The winds from all quarters of the globe bring seed enough, and there is nothing wanting but preparation of the soil, and freedom in the atmosphere, for ripening of a new and golden harvest. We are sad that we cannot be present at the gathering in of this harvest.
And we are joyous, too, when we think that though our name may not be writ on the pillar of our country’s fame, we can really do far more towards rearing it, than those who come at a later period and to a seemingly fairer task. Now, the humblest effort, made in a noble spirit, and with religious hope, cannot fail to be even infinitely useful. Whether we introduce some noble model from another time and clime, to encourage aspiration in our own, or cheer into blossom the simplest wood-flower that ever rose from the earth, moved by the genuine impulse to grow, independent of the lures of money or celebrity; whether we speak boldly when fear or doubt keep others silent, or refuse to swell the popular cry upon an unworthy occasion, the spirit of truth, purely worshipped, shall turn our acts and forbearances alike to profit, informing them with oracles which the latest time shall bless.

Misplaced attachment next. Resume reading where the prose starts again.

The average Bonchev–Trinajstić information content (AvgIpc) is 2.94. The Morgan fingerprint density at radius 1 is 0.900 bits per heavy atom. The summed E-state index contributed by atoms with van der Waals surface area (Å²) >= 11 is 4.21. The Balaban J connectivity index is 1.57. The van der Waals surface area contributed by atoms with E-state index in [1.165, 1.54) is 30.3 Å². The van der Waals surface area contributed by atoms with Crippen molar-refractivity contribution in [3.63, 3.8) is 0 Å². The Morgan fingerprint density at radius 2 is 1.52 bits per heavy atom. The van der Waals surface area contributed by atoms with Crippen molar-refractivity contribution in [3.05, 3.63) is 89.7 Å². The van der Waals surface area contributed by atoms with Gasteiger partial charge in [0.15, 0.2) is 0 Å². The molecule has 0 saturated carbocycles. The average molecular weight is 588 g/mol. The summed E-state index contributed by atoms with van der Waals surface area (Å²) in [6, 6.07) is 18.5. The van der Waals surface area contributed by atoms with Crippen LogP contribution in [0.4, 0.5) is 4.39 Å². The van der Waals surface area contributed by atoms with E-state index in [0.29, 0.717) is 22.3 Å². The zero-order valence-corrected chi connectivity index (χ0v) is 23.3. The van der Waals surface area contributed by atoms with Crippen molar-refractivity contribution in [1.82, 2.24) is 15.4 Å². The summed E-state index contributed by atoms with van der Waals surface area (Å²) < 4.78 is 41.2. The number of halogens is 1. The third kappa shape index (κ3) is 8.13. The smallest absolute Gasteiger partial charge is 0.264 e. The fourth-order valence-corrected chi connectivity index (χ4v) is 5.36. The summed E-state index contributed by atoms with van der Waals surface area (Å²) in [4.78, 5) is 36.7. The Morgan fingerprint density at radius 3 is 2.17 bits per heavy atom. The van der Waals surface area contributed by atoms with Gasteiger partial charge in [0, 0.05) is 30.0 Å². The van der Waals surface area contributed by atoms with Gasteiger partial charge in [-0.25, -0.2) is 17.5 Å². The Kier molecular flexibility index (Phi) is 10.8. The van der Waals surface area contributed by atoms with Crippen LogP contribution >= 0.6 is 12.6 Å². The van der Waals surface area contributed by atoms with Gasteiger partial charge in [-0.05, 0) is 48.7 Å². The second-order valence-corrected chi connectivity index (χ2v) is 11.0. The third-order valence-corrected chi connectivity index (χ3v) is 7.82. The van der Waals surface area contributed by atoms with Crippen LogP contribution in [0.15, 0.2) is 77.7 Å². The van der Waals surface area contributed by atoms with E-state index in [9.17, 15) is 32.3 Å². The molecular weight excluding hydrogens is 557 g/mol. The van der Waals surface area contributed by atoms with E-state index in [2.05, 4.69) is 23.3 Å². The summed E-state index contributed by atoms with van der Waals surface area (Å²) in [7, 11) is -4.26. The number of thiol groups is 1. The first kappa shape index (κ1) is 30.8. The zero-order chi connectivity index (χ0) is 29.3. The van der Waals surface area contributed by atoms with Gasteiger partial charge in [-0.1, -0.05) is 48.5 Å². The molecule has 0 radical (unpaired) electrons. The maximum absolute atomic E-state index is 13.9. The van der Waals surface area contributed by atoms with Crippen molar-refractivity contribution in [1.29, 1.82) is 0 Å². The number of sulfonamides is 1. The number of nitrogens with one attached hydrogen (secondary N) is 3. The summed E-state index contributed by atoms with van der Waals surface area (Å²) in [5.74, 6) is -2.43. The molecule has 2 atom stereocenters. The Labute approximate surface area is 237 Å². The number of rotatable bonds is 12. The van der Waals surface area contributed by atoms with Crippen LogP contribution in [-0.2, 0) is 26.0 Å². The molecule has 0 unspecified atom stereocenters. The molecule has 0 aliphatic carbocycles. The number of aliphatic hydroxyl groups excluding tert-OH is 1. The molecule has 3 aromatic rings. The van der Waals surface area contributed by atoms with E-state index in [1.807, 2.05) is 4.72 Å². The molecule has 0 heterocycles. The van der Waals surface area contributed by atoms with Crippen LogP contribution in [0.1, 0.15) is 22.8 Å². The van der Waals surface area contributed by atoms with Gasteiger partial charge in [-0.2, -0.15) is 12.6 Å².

— Margaret Fuller (died July 19, 1850)
|Margaret Fuller (1810-1850)|